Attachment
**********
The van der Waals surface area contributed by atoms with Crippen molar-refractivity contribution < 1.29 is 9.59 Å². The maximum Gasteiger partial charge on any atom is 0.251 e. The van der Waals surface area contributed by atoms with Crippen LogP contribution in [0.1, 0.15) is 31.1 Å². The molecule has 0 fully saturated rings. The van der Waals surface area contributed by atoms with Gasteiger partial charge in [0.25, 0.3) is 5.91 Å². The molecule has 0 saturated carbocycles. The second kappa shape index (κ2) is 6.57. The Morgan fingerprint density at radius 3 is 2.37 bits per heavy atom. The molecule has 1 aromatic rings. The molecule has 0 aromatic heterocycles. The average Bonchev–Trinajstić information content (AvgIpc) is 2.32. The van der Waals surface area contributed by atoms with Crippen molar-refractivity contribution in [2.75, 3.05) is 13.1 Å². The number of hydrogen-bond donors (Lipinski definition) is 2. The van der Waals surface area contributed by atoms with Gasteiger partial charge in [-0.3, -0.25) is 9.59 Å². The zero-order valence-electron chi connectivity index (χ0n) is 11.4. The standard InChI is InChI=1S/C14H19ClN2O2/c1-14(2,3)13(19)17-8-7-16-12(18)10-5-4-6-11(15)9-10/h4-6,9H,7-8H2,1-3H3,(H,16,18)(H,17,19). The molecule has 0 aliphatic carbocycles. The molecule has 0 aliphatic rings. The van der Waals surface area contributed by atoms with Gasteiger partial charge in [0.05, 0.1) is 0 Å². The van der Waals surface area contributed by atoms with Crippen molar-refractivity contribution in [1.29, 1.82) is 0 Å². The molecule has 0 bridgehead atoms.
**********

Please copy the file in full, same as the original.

The van der Waals surface area contributed by atoms with Crippen molar-refractivity contribution < 1.29 is 9.59 Å². The maximum Gasteiger partial charge on any atom is 0.251 e. The van der Waals surface area contributed by atoms with Crippen LogP contribution in [0.1, 0.15) is 31.1 Å². The molecule has 0 fully saturated rings. The van der Waals surface area contributed by atoms with Gasteiger partial charge in [0.25, 0.3) is 5.91 Å². The molecule has 0 saturated carbocycles. The second kappa shape index (κ2) is 6.57. The Morgan fingerprint density at radius 3 is 2.37 bits per heavy atom. The molecule has 1 aromatic rings. The molecule has 0 aromatic heterocycles. The average Bonchev–Trinajstić information content (AvgIpc) is 2.32. The van der Waals surface area contributed by atoms with Crippen molar-refractivity contribution in [2.75, 3.05) is 13.1 Å². The number of hydrogen-bond donors (Lipinski definition) is 2. The van der Waals surface area contributed by atoms with Gasteiger partial charge in [-0.3, -0.25) is 9.59 Å². The zero-order valence-electron chi connectivity index (χ0n) is 11.4. The standard InChI is InChI=1S/C14H19ClN2O2/c1-14(2,3)13(19)17-8-7-16-12(18)10-5-4-6-11(15)9-10/h4-6,9H,7-8H2,1-3H3,(H,16,18)(H,17,19). The molecule has 0 aliphatic carbocycles. The molecule has 0 aliphatic rings. The van der Waals surface area contributed by atoms with Gasteiger partial charge in [0.05, 0.1) is 0 Å². The van der Waals surface area contributed by atoms with Crippen molar-refractivity contribution in [1.29, 1.82) is 0 Å². The molecule has 0 bridgehead atoms.